I do things with words, mainly English and Arabic
Meet the current object of my affections:
This little hottie is Like Joseph in Beauty, a book on a Yemeni poetry form called Humayni. Fairly obscure stuff, I grant you, but even having gotten used to finding that books I liked the look of were available only in hardback at sixty quid a pop, I was horrified to find that Brill have priced this one at over a hundred pounds a copy. Which is, frankly, taking the piss.
I’ve noticed over the last couple of years, whilst reviewing books for the likes of Electronic Intifada – publications with interested, engaged readerships who might actually go and buy books they hear about – that the first concern that comes up is often price. Sure, for those readers with access to academic libraries there is the possibility that they might take a recommendation. But for the rest of us? So I’ve had many conversations with readers and academic writers who are frustrated and angry at the over-pricing of books they want to read, or books they’ve written which then don’t sell.
So, a rant on the subject of academic book pricing has been building up somewhere in the back of my brain…
To rehearse some of the usual arguments over academic book pricing:
1) academic books have tiny readerships and therefore have no economies of scale. The tiny readerships are hardly a surprise when publishers demand that one hands over everything but one’s vital organs in payment. Perhaps they might increase if anyone without an institutional budget could afford them?
2) the main customers of academic publishers are libraries, which prefer hardbacks because they are more durable. But why then can the likes of my own publisher, Pluto, which is hardly a leviathan of the industry, manage to produce small hardback print runs for the library market and then much more substantial paperback runs for general sale? Apart from anything else, if (as is claimed, although possibly somewhat disingenuously), the purpose of academic publishing is the dissemination of knowledge, and not the cynical racking up of points on the university promotion scale, surely reasonably-priced paperbacks will meet the aim far better than excrutiatingly-priced hardbacks? Oh, and anyway, what happened to sticky-back plastic? It was good enough for Simon Groom and Janet Ellis…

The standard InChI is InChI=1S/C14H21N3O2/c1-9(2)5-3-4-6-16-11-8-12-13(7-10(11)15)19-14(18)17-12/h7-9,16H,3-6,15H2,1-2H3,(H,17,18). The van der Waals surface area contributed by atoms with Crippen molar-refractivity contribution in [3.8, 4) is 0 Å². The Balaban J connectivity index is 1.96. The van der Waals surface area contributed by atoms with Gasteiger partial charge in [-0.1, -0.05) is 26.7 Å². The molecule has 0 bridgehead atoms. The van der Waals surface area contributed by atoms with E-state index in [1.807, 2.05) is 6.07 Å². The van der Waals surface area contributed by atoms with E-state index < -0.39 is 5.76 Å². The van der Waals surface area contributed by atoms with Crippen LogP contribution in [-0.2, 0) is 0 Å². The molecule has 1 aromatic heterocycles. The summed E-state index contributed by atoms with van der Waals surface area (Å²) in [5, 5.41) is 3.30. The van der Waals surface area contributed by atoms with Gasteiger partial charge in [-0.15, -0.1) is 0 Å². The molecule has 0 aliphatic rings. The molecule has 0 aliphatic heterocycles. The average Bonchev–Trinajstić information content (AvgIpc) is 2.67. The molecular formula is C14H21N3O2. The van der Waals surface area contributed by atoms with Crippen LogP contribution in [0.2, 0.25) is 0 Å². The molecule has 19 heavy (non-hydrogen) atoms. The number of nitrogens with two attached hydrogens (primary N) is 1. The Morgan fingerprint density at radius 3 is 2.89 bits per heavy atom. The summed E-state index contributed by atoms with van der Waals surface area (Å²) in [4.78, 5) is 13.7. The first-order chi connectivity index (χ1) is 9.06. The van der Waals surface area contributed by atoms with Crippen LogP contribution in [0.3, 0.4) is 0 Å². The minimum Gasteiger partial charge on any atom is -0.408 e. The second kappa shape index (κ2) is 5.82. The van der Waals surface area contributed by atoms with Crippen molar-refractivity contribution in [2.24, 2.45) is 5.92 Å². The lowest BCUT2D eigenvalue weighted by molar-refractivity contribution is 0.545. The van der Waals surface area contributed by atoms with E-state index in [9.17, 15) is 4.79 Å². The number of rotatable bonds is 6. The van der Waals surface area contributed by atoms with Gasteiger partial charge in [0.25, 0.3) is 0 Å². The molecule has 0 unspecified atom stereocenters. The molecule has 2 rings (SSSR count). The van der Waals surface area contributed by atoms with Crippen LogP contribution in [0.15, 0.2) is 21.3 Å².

3) The above argument is also somewhat challenged by the fact that those academic publishers which have started doing e-editions of their titles alongside hardback ones also charge piss-taking prices for the electronic versions.
4) academic books have to be priced high because of the quality control and work that goes in to them. To which I reply: bullshit. The research/writing work is paid for by universities, and the production values of academic books are often far below those of fiction and trade non-fiction titles. Take, for instance, the fact that most academic books from major publishers appear never to have been proof-read. The current example in my life being Routledge. I’ve just read two books published by this bastion of the academic churn-’em-out-and-damn-the-quality mentality. Both were riddled with punctuation errors and typos, but one – Muhammad Siddiq‘s otherwise fascinating Arab Culture and the Novel – was full of the kind of word substitutions that make it very clear that a text has been put through an automated spell-check but not read through by a competent proofer: ‘fairs well’ for ‘fares well’, ‘posed to attack’ for ‘poised to attack’. Etc.
5) as an addition to the above point, I’m not sure that the tiny print runs etc don’t exacerbate the problem of horrible academic writing – insofar as it is often turgid, jargon-laden, and packed with passives and other stylistic monstrosities. If an academic knows that there is a small, fairly set number of libraries and fellow-academics with institutional recommendation budgets who will buy his/her book, there is no incentive at all to try and write, if not well, at least not like a constipated technical dictionary. Perhaps if the were the potential prospect of a greater reach and perhaps – my god – perhaps even a few royalties – there might be just the tiniest pressure to up one’s game?
6) I grant that some/many academic publishers nowadays do have paperback print runs of their titles. But, talking to academic friends, it seems like these often only happen IF the hardback shifts enough copies. Which a) means that it is not inevitable, and b) means that, given academic lead times, the books might not come out for years and years (as opposed to just years) after they were written. And, to take the example of Muhammad Siddiq’s book again (sorry, nothing personal!), the paperbacks are pretty bloody expensive too.
Anyone care to argue with me on this one?